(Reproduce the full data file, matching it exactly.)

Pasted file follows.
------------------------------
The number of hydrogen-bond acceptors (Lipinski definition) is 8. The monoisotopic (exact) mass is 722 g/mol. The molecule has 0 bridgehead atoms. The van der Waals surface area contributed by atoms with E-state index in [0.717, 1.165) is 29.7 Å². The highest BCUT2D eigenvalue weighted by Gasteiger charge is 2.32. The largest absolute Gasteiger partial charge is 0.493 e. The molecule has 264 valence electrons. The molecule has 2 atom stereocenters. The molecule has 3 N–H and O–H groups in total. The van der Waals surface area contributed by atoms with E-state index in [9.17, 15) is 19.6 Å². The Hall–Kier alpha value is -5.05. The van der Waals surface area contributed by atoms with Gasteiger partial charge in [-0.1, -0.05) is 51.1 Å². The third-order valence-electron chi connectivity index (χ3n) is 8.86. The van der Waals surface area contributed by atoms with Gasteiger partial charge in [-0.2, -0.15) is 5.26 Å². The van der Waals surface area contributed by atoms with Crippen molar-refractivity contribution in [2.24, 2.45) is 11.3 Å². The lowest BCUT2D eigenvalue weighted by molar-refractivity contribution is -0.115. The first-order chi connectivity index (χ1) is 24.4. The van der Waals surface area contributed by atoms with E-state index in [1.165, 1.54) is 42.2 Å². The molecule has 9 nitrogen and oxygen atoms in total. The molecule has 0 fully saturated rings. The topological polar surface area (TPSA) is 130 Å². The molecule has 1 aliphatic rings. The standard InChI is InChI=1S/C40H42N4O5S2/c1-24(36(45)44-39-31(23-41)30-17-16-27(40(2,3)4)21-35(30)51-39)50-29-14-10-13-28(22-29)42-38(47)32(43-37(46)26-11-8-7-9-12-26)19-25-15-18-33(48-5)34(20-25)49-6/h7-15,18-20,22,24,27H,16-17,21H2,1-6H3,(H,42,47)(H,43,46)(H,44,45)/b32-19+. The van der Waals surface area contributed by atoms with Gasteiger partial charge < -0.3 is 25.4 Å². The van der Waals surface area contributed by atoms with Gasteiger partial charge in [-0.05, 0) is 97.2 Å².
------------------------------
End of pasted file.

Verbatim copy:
The number of hydrogen-bond acceptors (Lipinski definition) is 8. The monoisotopic (exact) mass is 722 g/mol. The molecule has 0 bridgehead atoms. The van der Waals surface area contributed by atoms with E-state index in [0.717, 1.165) is 29.7 Å². The highest BCUT2D eigenvalue weighted by Gasteiger charge is 2.32. The largest absolute Gasteiger partial charge is 0.493 e. The molecule has 264 valence electrons. The molecule has 2 atom stereocenters. The molecule has 3 N–H and O–H groups in total. The van der Waals surface area contributed by atoms with E-state index in [9.17, 15) is 19.6 Å². The Hall–Kier alpha value is -5.05. The van der Waals surface area contributed by atoms with Gasteiger partial charge in [-0.1, -0.05) is 51.1 Å². The third-order valence-electron chi connectivity index (χ3n) is 8.86. The van der Waals surface area contributed by atoms with Gasteiger partial charge in [-0.2, -0.15) is 5.26 Å². The van der Waals surface area contributed by atoms with Crippen molar-refractivity contribution in [2.24, 2.45) is 11.3 Å². The lowest BCUT2D eigenvalue weighted by molar-refractivity contribution is -0.115. The first-order chi connectivity index (χ1) is 24.4. The van der Waals surface area contributed by atoms with E-state index in [1.165, 1.54) is 42.2 Å². The molecule has 9 nitrogen and oxygen atoms in total. The molecule has 0 fully saturated rings. The topological polar surface area (TPSA) is 130 Å². The molecule has 1 aliphatic rings. The standard InChI is InChI=1S/C40H42N4O5S2/c1-24(36(45)44-39-31(23-41)30-17-16-27(40(2,3)4)21-35(30)51-39)50-29-14-10-13-28(22-29)42-38(47)32(43-37(46)26-11-8-7-9-12-26)19-25-15-18-33(48-5)34(20-25)49-6/h7-15,18-20,22,24,27H,16-17,21H2,1-6H3,(H,42,47)(H,43,46)(H,44,45)/b32-19+. The van der Waals surface area contributed by atoms with Gasteiger partial charge < -0.3 is 25.4 Å². The van der Waals surface area contributed by atoms with Gasteiger partial charge in [-0.05, 0) is 97.2 Å².